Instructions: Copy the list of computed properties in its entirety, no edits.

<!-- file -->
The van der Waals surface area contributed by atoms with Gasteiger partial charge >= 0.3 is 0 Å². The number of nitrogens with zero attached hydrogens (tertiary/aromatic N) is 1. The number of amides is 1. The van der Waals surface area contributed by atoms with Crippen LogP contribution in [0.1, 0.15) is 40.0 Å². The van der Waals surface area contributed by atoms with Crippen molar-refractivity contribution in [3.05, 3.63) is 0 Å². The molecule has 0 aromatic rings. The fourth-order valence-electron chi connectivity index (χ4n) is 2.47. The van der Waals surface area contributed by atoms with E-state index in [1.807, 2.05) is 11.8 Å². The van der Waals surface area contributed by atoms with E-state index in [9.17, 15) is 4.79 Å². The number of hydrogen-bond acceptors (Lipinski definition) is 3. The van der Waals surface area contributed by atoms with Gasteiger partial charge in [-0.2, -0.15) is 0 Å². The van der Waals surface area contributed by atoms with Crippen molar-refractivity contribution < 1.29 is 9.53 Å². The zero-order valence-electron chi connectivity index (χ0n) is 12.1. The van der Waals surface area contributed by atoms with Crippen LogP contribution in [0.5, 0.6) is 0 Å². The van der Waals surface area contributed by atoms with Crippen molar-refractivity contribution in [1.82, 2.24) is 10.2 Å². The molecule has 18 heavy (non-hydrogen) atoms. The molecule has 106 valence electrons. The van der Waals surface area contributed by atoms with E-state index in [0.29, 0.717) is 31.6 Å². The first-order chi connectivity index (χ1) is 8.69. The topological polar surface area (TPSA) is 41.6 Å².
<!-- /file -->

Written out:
The van der Waals surface area contributed by atoms with Gasteiger partial charge >= 0.3 is 0 Å². The number of nitrogens with zero attached hydrogens (tertiary/aromatic N) is 1. The number of amides is 1. The van der Waals surface area contributed by atoms with Crippen LogP contribution in [0.1, 0.15) is 40.0 Å². The van der Waals surface area contributed by atoms with Crippen molar-refractivity contribution in [3.05, 3.63) is 0 Å². The molecule has 0 aromatic rings. The fourth-order valence-electron chi connectivity index (χ4n) is 2.47. The van der Waals surface area contributed by atoms with E-state index in [1.807, 2.05) is 11.8 Å². The van der Waals surface area contributed by atoms with E-state index in [9.17, 15) is 4.79 Å². The number of hydrogen-bond acceptors (Lipinski definition) is 3. The van der Waals surface area contributed by atoms with Gasteiger partial charge in [-0.2, -0.15) is 0 Å². The van der Waals surface area contributed by atoms with Crippen molar-refractivity contribution < 1.29 is 9.53 Å². The zero-order valence-electron chi connectivity index (χ0n) is 12.1. The van der Waals surface area contributed by atoms with Crippen LogP contribution in [0.5, 0.6) is 0 Å². The van der Waals surface area contributed by atoms with Crippen molar-refractivity contribution in [1.82, 2.24) is 10.2 Å². The molecule has 18 heavy (non-hydrogen) atoms. The molecule has 106 valence electrons. The van der Waals surface area contributed by atoms with E-state index in [0.29, 0.717) is 31.6 Å². The first-order chi connectivity index (χ1) is 8.69. The topological polar surface area (TPSA) is 41.6 Å².